Tag Archives: resilience

Change, the Only Constant

“The only thing constant in life is change.” Francois la Rochefoucauld

The Eleventh Stack blog’s last group post of 2013, was about a quote that spoke to you or was meaningful in any way; for me, it was this one.

It sounds so simple yet encompasses a great deal. When I first read it, I felt like a weight had lifted from my shoulders.


Purple coneflower bud (author’s photo)

In the last three and a half years, I’ve had a lot of change in my life. I moved from my home state, settled in a new home, and started a new job. I had to find grocery stores, a hair stylist, and where to have my shoes fixed. Too many changes for someone like me who prefers the calm and soothing waters of routine.

All my life, I have resisted change. As a child, I suffered from anxiety over it and I think it’s long past time I accept what is and go with the flow instead of fighting against the current. It is something I struggle with every day. Change will happen no matter what.

The library has some wonderful resources–search Change Psychology in the subject field of the online catalog–that explore this topic. Here are two that I found to be helpful. Perhaps they can help you or someone you know.


Change Happens: When to Try Harder and When to Stop Trying So  Hard

by Avrum Geurin Weiss


It’s Not the End of the World: Developing Resilience in Times of Change

by Joan Borysenko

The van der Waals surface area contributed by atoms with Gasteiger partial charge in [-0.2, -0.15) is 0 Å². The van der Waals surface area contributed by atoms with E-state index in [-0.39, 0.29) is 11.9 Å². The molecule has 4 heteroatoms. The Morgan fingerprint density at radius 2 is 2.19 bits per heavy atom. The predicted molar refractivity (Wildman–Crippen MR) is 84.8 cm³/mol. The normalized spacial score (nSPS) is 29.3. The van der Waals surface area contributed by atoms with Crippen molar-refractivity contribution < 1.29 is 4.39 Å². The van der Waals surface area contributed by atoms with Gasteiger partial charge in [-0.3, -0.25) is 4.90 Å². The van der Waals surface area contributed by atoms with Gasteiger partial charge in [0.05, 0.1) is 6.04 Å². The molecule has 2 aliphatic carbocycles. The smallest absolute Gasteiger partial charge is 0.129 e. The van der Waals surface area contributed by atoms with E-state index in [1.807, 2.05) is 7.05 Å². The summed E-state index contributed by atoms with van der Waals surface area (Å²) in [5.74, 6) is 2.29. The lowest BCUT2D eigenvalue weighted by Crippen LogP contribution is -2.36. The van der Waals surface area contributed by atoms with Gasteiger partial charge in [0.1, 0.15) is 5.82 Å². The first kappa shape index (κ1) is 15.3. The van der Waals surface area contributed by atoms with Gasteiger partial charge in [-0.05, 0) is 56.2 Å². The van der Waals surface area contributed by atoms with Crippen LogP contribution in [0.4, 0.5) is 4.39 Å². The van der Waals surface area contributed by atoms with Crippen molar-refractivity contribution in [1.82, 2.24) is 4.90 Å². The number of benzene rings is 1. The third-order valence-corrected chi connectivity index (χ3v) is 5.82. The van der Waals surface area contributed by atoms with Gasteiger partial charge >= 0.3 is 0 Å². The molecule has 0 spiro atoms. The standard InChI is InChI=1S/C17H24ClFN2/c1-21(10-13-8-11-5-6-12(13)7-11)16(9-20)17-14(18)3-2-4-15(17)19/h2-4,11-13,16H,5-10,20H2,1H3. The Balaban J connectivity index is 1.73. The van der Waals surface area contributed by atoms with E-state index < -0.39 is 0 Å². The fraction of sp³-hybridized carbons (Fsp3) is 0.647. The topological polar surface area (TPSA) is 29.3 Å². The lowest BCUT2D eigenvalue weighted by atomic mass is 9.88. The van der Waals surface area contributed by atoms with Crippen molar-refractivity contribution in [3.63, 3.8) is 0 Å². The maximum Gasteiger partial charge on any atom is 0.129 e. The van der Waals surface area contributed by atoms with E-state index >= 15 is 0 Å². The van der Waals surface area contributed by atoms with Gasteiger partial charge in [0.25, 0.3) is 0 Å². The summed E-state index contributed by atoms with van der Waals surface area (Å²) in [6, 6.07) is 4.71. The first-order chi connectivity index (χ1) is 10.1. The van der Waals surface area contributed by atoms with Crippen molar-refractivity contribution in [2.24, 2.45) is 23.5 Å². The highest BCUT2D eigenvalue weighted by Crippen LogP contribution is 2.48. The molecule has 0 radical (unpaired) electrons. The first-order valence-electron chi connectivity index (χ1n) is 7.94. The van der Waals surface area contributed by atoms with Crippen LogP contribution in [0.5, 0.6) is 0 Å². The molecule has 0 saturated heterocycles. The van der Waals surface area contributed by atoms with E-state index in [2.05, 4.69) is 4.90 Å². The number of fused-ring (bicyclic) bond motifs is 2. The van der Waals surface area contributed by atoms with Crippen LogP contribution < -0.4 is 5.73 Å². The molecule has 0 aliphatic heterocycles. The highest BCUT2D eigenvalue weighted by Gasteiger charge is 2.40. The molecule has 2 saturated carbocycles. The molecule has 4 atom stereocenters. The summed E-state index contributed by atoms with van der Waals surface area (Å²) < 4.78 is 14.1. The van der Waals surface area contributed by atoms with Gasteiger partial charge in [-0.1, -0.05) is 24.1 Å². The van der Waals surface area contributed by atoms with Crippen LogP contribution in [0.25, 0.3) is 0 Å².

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Surprised by the Elegant Gathering

Sometimes I can’t remember how or why a book ended up on my “to-read” list.  If the title seems intriguing, I check it out anyway. Most of the time, it turns out not to have been worth remembering!

One of the most pleasant surprises I’ve had in years, however, came to me recently courtesy of Kris Radish’s novel, The Elegant Gathering of White Snows.  One night, after their weekly “girl time,” eight friends decide to take a break from their lives, lace up their tennis shoes, and start walking. 

Down the highway. 

In the middle of Wisconsin.

With nothing but the clothes on their backs.


Through a mix of newspaper clippings, internal monologues, and narrative passages, we learn the various events that led the friends to seek change, and how their silent crusade–for they speak to no one–affects women and men all over the country as the story of their pilgrimage spreads.

Be forewarned:  this novel’s a weeper, but not in the paper-hearts, sentimental sort of way.  If you have the courage to look deeply into the heart of women’s joys and sorrows, you may find yourself engaged in a good, cleansing cry.  This novel gave me the urge to call up all my girlfriends and tell them how much I love them, and I recommend it highly to anyone who’s ever loved or lost, had a friend, or been a friend.

Have you ever been surprised by a book you didn’t think you’d like?  What have you read lately that’s moved you to tears?

–Leigh Anne


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